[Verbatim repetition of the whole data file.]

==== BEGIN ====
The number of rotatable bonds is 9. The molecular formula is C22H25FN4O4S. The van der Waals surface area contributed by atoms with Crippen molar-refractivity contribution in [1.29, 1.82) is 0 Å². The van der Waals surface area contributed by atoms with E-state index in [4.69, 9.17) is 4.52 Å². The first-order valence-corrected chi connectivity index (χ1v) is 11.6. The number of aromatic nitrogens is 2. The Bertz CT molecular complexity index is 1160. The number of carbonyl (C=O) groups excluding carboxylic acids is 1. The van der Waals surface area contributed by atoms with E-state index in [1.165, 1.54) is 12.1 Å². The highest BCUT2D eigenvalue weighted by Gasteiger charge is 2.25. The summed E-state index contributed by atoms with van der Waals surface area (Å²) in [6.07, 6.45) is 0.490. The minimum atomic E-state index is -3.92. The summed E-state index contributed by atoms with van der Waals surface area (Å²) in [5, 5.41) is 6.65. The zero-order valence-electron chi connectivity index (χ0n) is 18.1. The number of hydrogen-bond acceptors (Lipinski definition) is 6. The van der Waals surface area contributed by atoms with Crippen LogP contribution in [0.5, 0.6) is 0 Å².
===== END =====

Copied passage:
The number of rotatable bonds is 9. The molecular formula is C22H25FN4O4S. The van der Waals surface area contributed by atoms with Crippen molar-refractivity contribution in [1.29, 1.82) is 0 Å². The van der Waals surface area contributed by atoms with E-state index in [4.69, 9.17) is 4.52 Å². The first-order valence-corrected chi connectivity index (χ1v) is 11.6. The number of aromatic nitrogens is 2. The Bertz CT molecular complexity index is 1160. The number of carbonyl (C=O) groups excluding carboxylic acids is 1. The van der Waals surface area contributed by atoms with E-state index in [1.165, 1.54) is 12.1 Å². The highest BCUT2D eigenvalue weighted by Gasteiger charge is 2.25. The summed E-state index contributed by atoms with van der Waals surface area (Å²) in [6.07, 6.45) is 0.490. The minimum atomic E-state index is -3.92. The summed E-state index contributed by atoms with van der Waals surface area (Å²) in [5, 5.41) is 6.65. The zero-order valence-electron chi connectivity index (χ0n) is 18.1. The number of hydrogen-bond acceptors (Lipinski definition) is 6. The van der Waals surface area contributed by atoms with Crippen LogP contribution in [0.5, 0.6) is 0 Å².